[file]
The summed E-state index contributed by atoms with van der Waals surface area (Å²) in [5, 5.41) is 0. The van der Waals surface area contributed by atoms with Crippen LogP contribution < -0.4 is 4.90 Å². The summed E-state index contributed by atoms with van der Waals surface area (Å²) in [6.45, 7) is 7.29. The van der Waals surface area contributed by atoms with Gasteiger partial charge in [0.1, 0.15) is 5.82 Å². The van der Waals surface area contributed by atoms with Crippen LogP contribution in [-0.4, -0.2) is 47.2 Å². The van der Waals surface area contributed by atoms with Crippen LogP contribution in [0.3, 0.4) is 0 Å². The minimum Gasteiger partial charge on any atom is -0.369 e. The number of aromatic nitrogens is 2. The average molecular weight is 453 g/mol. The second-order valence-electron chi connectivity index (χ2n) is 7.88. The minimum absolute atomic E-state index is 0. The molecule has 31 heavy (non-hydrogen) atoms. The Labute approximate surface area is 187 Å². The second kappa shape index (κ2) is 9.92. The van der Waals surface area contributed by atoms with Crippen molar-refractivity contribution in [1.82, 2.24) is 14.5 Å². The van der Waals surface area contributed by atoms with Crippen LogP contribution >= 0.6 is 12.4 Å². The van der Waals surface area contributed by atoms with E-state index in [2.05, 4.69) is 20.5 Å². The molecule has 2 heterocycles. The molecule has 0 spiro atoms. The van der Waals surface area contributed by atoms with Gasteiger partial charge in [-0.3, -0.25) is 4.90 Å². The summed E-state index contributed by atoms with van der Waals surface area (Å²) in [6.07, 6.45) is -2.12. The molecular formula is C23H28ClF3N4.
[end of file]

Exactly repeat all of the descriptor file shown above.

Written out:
The summed E-state index contributed by atoms with van der Waals surface area (Å²) in [5, 5.41) is 0. The van der Waals surface area contributed by atoms with Crippen LogP contribution < -0.4 is 4.90 Å². The summed E-state index contributed by atoms with van der Waals surface area (Å²) in [6.45, 7) is 7.29. The van der Waals surface area contributed by atoms with Gasteiger partial charge in [0.1, 0.15) is 5.82 Å². The van der Waals surface area contributed by atoms with Crippen LogP contribution in [-0.4, -0.2) is 47.2 Å². The van der Waals surface area contributed by atoms with Crippen LogP contribution in [0.3, 0.4) is 0 Å². The minimum Gasteiger partial charge on any atom is -0.369 e. The number of aromatic nitrogens is 2. The average molecular weight is 453 g/mol. The second-order valence-electron chi connectivity index (χ2n) is 7.88. The minimum absolute atomic E-state index is 0. The molecule has 31 heavy (non-hydrogen) atoms. The Labute approximate surface area is 187 Å². The second kappa shape index (κ2) is 9.92. The van der Waals surface area contributed by atoms with Crippen molar-refractivity contribution in [1.82, 2.24) is 14.5 Å². The van der Waals surface area contributed by atoms with Crippen LogP contribution >= 0.6 is 12.4 Å². The van der Waals surface area contributed by atoms with E-state index in [2.05, 4.69) is 20.5 Å². The molecule has 2 heterocycles. The molecule has 0 spiro atoms. The van der Waals surface area contributed by atoms with Gasteiger partial charge in [-0.3, -0.25) is 4.90 Å². The summed E-state index contributed by atoms with van der Waals surface area (Å²) in [6.07, 6.45) is -2.12. The molecular formula is C23H28ClF3N4.